Careful! This diary could blow up in your face. It's all about BOMBS & BAMBS. Okay, lest I scare you off even before you turn the page, I'm just kidding about the blowing up business. The BOMBS I'm talking about may be explosive, but they're not going to actually explode. The BAMBS aren't the sound the BOMBS make. BOMBS is an acronym for Books on My Bookshelf. Of course, the related acronym, BAMBS, is Books at My Bedside. The subject of books on your bookshelf and at your bedside is the one I'm really interested in.
Yes, I admit that interest hints at my voyeuristic proclivities. But don't you think that all readers are sort of literary voyeurs? Isn't it exactly that quality of the imagination that let's us feel, when we are reading, that we are allowed privileged peeks into the private lives of the heroes and heroines between the covers? [That nearly sounds scandalous!] Now, don't pretend you don't feel the same and that I'm the only person who feels this way.
Knowing what books R&BLers care enough about to keep in their homes and even right next to them in the privacy and seclusion of the boudoir at night when they sleep is very revealing about them. And I have proof that I'm not the only person who thinks the books one keeps nearby tell a lot about who you are. If one's TBR pile is revealing, think what the books you have desired to read so much so that they've moved from that pile to a status of being read, or even finished must say about you!
"One sure window into a person's soul is his reading list." - Mary B. W. Tabor
My idea is that I will start the ball rolling by telling you with this diary about my personal BOMBS and BAMBS that I think you may find interesting, and those amongst you who are the least shy will pick it up and write a revealing diary of your own. I envision a spontaneous series that will be found in this time slot each week and that will last as long as the next person picks up the ball. Shall we begin playing the game?
Please turn the page.
I have quietly wondered why it is I own the books I do. Especially the tree books. The physical ones on my bookshelves. Likewise, I've wondered about why it is I feel a bedroom isn't properly furnished and can not be slept in unless there are books immediately at hand next to the bed. My bedroom or any of the guest rooms. In the latter case, I think it may be an ingrained habit of nurture since my parents had bedside tables that allowed them to stack their tuck-in reading material within arms easy reach. In my mother's case the book was either a novel or biography, usually of an artist. In my father's case it was always a volume of the 19?? Encyclopedia Britannica, which he read through at least three times in his life, and usually a murder mystery. As for me, the Child Limelite had her own bookcase on the wall and several library books on her nightstand every day of her life, and has done down to this very day.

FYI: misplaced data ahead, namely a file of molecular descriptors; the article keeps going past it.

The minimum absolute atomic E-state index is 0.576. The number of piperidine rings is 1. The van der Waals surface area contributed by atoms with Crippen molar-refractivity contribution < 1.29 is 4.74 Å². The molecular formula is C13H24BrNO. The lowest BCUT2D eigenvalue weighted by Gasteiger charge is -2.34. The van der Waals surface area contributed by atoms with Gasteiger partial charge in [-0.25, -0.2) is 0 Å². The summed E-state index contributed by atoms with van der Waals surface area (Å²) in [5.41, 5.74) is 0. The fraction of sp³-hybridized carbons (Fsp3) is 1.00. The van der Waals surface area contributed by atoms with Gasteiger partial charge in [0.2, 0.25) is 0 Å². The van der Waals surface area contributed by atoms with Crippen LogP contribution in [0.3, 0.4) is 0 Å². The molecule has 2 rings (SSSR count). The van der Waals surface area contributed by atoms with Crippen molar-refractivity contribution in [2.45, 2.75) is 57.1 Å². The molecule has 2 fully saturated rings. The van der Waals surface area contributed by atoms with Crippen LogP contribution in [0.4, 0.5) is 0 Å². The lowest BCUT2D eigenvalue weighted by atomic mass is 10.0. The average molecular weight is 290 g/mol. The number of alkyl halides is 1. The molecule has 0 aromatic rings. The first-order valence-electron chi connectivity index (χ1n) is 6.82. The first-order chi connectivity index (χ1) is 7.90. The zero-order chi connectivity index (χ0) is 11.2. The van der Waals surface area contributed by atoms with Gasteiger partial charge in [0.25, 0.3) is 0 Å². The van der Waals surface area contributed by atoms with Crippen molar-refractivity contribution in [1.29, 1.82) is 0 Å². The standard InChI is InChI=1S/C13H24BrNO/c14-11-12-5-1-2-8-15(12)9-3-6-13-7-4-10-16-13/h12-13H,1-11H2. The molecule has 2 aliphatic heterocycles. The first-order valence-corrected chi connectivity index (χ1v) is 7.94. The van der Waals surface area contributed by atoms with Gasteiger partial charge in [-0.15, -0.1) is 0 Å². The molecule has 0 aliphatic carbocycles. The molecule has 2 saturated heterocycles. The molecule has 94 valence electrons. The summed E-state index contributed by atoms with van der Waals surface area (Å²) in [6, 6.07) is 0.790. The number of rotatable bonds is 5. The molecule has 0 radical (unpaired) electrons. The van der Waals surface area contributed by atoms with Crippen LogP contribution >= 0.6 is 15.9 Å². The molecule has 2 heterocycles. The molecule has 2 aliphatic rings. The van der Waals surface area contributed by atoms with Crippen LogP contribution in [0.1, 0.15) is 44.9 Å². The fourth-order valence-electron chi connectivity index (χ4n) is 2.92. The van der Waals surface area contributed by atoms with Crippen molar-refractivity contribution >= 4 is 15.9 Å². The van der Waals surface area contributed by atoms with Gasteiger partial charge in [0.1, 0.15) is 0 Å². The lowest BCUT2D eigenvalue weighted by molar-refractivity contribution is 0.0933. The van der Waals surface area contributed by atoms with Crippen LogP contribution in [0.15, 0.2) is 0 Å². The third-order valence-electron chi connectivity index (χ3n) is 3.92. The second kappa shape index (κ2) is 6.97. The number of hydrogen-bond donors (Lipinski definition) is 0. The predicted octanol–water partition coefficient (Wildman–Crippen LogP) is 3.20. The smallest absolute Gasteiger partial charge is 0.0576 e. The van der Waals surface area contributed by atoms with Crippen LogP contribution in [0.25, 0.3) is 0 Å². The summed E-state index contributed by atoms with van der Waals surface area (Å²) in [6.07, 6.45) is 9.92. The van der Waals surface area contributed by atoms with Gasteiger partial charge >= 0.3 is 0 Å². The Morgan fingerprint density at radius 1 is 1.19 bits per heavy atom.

First. . .the BAMBS. At this very moment, next to my bed is my Kindle Paperwhite, locked and loaded with over a hundred selections to be read. I just closed The Winthrop Woman last night, racing to the end. Underneath it is Knocking on Heaven's Door by Lisa Randall, my favorite theoretical particle physicist/writer. To the side, yet within easy reach is The Luminaries by Eleanor Catton, which I began reading as a library book, ran out of time on the loan, and lusted after my personal copy, which I now have. Just started it all over from the beginning yesterday. Below, in the cubbyhole is the 4-volume complete collection of Patrick O'Brien's Aubrey/Maturin maritime fiction. Lime Spouse and I are about to begin vol. 3 and continue our read aloud marathon begun last year. There's also a box of tissues and the remote for the radio, tuned permanently to my favorite classical station that plays on from the time I slip into bed, through the night, and most likely all during the day so the house cats can enjoy their favorite station, too. The nightstand is "most-favored status at the moment" territory.
Now, the BOMBS I'd like to tell you about are the ones that I judge best provide you the window Ms Tabor insists is open.
The Naked Ape by Desmond Morris In 1967, when I was just beginning to dry behind the ears, I was interested in one subject -- biology. So, when this controversial book came out, I had to have it. Despite the author's sensational and possibly unfortunate title, Morris directed the minds of many of us in new directions when he introduced provocative arguments and evidence that reshaped our thinking about our basic functions: feeding, fighting, mating, and rearing our young. Morris presented those as just another animal's functions, without anthropomorphising human biological imperatives. It's Morris who explained road rage in its simplest biological sense -- territorial defense. Probably because I'd read this book, I found Guns, Germs, and Steel less ground-breaking than a lot of readers seem to have. The Naked Ape remains a formative book for me,one that lets me regard myself as nothing special, though exceedingly interesting!